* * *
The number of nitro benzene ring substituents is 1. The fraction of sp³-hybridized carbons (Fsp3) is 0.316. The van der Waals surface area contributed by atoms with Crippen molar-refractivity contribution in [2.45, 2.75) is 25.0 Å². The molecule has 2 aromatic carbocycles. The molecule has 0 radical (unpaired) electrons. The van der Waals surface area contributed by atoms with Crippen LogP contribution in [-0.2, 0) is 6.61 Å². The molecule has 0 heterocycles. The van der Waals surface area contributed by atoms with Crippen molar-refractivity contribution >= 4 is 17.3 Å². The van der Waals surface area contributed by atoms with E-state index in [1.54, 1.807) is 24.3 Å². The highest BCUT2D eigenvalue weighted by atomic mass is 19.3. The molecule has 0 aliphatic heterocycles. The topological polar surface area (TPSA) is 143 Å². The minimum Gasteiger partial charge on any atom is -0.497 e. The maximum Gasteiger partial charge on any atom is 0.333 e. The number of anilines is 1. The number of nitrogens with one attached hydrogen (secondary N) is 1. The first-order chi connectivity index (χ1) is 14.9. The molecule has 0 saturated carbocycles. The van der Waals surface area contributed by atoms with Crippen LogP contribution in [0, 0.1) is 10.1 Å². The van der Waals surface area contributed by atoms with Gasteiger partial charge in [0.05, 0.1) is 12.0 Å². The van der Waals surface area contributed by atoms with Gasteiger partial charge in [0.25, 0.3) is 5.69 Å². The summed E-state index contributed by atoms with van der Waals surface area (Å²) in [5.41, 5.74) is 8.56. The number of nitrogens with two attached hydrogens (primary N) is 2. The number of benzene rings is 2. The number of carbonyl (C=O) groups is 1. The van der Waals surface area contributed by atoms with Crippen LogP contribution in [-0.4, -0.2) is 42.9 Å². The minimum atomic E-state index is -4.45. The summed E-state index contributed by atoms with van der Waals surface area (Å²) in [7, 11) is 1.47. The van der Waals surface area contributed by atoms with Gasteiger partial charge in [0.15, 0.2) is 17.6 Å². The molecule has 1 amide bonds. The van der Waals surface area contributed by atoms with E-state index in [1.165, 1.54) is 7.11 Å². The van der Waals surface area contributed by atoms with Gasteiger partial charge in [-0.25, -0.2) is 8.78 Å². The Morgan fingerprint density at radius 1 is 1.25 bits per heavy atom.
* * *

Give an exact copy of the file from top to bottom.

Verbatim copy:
The number of nitro benzene ring substituents is 1. The fraction of sp³-hybridized carbons (Fsp3) is 0.316. The van der Waals surface area contributed by atoms with Crippen molar-refractivity contribution in [2.45, 2.75) is 25.0 Å². The molecule has 2 aromatic carbocycles. The molecule has 0 radical (unpaired) electrons. The van der Waals surface area contributed by atoms with Crippen LogP contribution in [-0.2, 0) is 6.61 Å². The molecule has 0 heterocycles. The van der Waals surface area contributed by atoms with Crippen molar-refractivity contribution >= 4 is 17.3 Å². The van der Waals surface area contributed by atoms with E-state index in [1.54, 1.807) is 24.3 Å². The highest BCUT2D eigenvalue weighted by atomic mass is 19.3. The molecule has 0 aliphatic heterocycles. The topological polar surface area (TPSA) is 143 Å². The minimum Gasteiger partial charge on any atom is -0.497 e. The maximum Gasteiger partial charge on any atom is 0.333 e. The number of anilines is 1. The number of nitrogens with one attached hydrogen (secondary N) is 1. The first-order chi connectivity index (χ1) is 14.9. The molecule has 0 saturated carbocycles. The van der Waals surface area contributed by atoms with Crippen LogP contribution in [0, 0.1) is 10.1 Å². The van der Waals surface area contributed by atoms with Gasteiger partial charge in [0.05, 0.1) is 12.0 Å². The van der Waals surface area contributed by atoms with Gasteiger partial charge in [0.25, 0.3) is 5.69 Å². The summed E-state index contributed by atoms with van der Waals surface area (Å²) in [5.41, 5.74) is 8.56. The number of nitrogens with two attached hydrogens (primary N) is 2. The number of benzene rings is 2. The number of carbonyl (C=O) groups is 1. The van der Waals surface area contributed by atoms with Crippen LogP contribution in [-0.4, -0.2) is 42.9 Å². The minimum atomic E-state index is -4.45. The summed E-state index contributed by atoms with van der Waals surface area (Å²) in [7, 11) is 1.47. The van der Waals surface area contributed by atoms with Gasteiger partial charge in [0.15, 0.2) is 17.6 Å². The molecule has 1 amide bonds. The van der Waals surface area contributed by atoms with E-state index in [1.165, 1.54) is 7.11 Å². The van der Waals surface area contributed by atoms with Gasteiger partial charge in [-0.25, -0.2) is 8.78 Å². The Morgan fingerprint density at radius 1 is 1.25 bits per heavy atom.